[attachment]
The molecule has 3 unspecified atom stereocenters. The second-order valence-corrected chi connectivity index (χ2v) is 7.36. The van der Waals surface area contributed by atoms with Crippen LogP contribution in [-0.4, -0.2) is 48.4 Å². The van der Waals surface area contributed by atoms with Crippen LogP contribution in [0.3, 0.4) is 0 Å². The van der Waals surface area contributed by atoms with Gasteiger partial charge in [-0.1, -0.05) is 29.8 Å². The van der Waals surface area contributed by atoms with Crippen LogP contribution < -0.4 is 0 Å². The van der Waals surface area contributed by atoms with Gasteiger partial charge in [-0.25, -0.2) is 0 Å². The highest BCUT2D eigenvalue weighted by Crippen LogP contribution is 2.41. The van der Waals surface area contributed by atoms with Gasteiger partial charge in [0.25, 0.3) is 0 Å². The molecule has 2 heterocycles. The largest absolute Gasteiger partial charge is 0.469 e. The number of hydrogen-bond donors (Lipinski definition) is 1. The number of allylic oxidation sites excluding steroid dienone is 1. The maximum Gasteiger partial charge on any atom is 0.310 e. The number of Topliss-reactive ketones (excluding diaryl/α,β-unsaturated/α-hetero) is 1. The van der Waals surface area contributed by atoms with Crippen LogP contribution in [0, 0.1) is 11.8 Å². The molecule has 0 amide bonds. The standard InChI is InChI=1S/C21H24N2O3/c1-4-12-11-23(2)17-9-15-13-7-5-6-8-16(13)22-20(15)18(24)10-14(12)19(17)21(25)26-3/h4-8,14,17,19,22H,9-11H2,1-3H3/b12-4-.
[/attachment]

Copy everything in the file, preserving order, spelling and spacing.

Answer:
The molecule has 3 unspecified atom stereocenters. The second-order valence-corrected chi connectivity index (χ2v) is 7.36. The van der Waals surface area contributed by atoms with Crippen LogP contribution in [-0.4, -0.2) is 48.4 Å². The van der Waals surface area contributed by atoms with Crippen LogP contribution in [0.3, 0.4) is 0 Å². The van der Waals surface area contributed by atoms with Gasteiger partial charge in [-0.1, -0.05) is 29.8 Å². The van der Waals surface area contributed by atoms with Crippen LogP contribution < -0.4 is 0 Å². The van der Waals surface area contributed by atoms with Gasteiger partial charge in [-0.25, -0.2) is 0 Å². The highest BCUT2D eigenvalue weighted by Crippen LogP contribution is 2.41. The van der Waals surface area contributed by atoms with Gasteiger partial charge in [0.25, 0.3) is 0 Å². The molecule has 2 heterocycles. The largest absolute Gasteiger partial charge is 0.469 e. The number of hydrogen-bond donors (Lipinski definition) is 1. The number of allylic oxidation sites excluding steroid dienone is 1. The maximum Gasteiger partial charge on any atom is 0.310 e. The number of Topliss-reactive ketones (excluding diaryl/α,β-unsaturated/α-hetero) is 1. The van der Waals surface area contributed by atoms with Crippen LogP contribution in [0, 0.1) is 11.8 Å². The molecule has 0 amide bonds. The standard InChI is InChI=1S/C21H24N2O3/c1-4-12-11-23(2)17-9-15-13-7-5-6-8-16(13)22-20(15)18(24)10-14(12)19(17)21(25)26-3/h4-8,14,17,19,22H,9-11H2,1-3H3/b12-4-.